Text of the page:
Objective: To determine whether treatment with Mg2+ improves the outcome of idiopathic sudden hearing loss and to investigate which variables influence its prognosis. Study Design: Prospective randomized study. Setting: Department of Otolaryngology-Head and Neck Surgery, Rambam Medical Center, Haifa, Israel. Patients: The study group included 133 patients. Sixty patients were treated with carbogen inhalation, and 73 were treated with a combination of carbogen inhalation and intravenous MgSO4. Results: The mean improvement rate was 66.4% in the Mg2+ group and 49.9% in the carbogen group (p < 0.01). Recovery was achieved in 35 patients (48%) in the Mg2+ group and only in 19 patients (31.6%) in the carbogen group (p < 0.01). Significant improvement was seen in 20 patients (27.4%) in the Mg2+ group and in 14 patients (23.3%) in the carbogen group. Partial improvement was seen in eight patients (10.9%) in the Mg2+ group and in 12 patients (20%) in the carbogen group. No improvement was achieved in 10 patients (13.6%) in the Mg2+ group and in 15 patients (25%) in the carbogen group. Patients with vestibular symptoms had a poorer hearing outcome compared to those without vertigo (p < 0.04). Patients who commenced the treatment 8 days or more after onset had poorer recovery as compared with those who started treatment earlier (p < 0.03), regardless of the treatment regimen. Age, sex, and tinnitus had no significant impact on hearing recovery. Conclusion: We found that Mg2+ improved hearing recovery in cases of idiopathic sudden hearing loss. Vertigo and treatment delay beyond 8 days were poor prognostic factors for recovery.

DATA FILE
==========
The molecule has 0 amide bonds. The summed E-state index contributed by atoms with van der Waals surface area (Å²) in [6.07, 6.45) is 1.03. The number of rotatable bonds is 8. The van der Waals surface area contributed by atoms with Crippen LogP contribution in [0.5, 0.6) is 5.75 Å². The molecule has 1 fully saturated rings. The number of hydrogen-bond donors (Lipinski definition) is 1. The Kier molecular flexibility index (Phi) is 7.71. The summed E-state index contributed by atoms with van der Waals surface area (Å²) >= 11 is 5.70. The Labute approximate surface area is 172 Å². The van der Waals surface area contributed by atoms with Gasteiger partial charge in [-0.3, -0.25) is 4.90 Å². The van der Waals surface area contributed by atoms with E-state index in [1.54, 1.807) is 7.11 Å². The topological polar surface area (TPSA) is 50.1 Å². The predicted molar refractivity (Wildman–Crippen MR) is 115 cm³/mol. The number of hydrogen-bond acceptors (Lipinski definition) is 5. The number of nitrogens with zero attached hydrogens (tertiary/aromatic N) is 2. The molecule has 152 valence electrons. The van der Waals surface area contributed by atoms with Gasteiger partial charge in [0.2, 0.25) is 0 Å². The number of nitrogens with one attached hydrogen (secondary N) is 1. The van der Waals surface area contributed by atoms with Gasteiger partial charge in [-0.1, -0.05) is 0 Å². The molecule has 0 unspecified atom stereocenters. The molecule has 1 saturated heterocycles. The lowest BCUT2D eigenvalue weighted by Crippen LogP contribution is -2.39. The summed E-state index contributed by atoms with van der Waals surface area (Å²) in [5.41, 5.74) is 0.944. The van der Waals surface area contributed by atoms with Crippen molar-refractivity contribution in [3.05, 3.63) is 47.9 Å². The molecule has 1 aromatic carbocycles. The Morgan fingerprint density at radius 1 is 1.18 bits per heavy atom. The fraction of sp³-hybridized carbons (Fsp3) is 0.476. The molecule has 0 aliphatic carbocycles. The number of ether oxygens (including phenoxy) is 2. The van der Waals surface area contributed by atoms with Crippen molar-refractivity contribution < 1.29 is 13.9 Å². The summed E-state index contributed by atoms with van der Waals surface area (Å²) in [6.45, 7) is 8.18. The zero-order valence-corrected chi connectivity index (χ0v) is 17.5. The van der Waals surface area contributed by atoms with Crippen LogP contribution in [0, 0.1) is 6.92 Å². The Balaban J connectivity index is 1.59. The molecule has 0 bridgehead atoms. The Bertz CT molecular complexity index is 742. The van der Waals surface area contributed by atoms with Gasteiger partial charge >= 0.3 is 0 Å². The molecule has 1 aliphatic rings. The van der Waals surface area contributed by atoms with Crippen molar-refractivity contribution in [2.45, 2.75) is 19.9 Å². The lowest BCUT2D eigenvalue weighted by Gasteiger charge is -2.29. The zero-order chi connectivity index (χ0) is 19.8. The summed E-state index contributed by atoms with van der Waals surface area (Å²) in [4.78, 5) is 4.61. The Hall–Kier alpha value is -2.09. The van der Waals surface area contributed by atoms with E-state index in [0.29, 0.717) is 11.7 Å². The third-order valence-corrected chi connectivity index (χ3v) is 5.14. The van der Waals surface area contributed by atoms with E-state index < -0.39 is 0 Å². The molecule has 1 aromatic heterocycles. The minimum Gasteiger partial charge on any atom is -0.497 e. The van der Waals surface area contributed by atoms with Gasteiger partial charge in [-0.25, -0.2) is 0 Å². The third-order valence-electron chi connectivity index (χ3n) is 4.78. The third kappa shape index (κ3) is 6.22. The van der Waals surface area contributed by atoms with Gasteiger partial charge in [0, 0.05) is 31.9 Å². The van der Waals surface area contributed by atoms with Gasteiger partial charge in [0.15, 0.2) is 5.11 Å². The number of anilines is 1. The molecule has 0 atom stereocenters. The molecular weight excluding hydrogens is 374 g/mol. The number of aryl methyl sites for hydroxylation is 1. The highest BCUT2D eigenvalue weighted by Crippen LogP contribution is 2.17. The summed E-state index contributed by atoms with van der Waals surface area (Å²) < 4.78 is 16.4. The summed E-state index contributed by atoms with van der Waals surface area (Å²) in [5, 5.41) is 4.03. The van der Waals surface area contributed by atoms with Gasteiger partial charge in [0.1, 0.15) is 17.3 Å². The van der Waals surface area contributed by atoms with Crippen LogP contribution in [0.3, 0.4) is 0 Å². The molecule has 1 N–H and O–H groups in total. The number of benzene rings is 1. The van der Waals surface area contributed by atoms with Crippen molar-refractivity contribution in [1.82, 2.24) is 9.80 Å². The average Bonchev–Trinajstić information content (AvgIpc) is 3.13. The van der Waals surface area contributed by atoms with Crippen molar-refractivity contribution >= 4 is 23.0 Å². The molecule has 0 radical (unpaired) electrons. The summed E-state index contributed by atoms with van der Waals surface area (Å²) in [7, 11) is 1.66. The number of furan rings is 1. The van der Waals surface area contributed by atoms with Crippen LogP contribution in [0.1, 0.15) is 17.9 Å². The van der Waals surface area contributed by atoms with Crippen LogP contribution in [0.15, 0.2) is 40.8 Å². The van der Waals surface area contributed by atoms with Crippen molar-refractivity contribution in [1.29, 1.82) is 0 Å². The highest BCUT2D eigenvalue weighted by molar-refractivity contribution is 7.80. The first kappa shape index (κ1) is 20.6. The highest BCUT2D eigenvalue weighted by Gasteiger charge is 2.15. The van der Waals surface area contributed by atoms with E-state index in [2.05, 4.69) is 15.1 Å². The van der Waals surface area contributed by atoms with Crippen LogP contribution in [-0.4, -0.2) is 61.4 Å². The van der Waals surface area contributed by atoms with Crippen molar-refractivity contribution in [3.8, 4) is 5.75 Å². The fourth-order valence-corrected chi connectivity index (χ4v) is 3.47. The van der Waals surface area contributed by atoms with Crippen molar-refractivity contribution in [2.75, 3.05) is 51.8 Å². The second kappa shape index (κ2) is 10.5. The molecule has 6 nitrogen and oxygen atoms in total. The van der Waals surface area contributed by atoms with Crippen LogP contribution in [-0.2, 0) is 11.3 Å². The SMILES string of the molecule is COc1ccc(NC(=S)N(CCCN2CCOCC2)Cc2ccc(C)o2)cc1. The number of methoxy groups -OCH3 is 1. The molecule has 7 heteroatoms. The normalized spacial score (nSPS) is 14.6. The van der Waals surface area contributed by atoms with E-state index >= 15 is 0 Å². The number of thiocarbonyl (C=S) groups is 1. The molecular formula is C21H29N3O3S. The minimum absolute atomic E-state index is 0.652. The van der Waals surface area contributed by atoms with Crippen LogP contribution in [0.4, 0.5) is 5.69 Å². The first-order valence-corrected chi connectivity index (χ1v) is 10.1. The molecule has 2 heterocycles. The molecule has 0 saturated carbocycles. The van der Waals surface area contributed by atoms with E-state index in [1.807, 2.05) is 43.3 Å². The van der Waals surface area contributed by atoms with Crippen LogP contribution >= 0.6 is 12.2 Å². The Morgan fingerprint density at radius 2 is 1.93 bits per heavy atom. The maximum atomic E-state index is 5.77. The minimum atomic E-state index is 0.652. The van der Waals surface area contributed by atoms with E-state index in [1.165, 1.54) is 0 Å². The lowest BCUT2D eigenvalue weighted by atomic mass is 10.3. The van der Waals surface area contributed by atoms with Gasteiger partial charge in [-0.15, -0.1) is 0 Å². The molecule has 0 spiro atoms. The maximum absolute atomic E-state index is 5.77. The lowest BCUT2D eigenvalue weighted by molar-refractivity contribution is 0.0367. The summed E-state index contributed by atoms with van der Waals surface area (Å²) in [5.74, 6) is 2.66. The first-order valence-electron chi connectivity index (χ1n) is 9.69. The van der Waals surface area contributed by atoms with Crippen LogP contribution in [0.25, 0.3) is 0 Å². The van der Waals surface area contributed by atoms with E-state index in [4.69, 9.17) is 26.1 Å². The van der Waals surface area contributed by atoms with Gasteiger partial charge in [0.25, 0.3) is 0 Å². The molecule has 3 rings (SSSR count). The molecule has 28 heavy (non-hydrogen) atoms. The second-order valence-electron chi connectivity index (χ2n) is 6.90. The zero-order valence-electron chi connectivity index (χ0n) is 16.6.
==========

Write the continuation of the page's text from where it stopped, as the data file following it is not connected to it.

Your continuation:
All Science Journal Classification (ASJC) codes
- Sensory Systems
- Clinical Neurology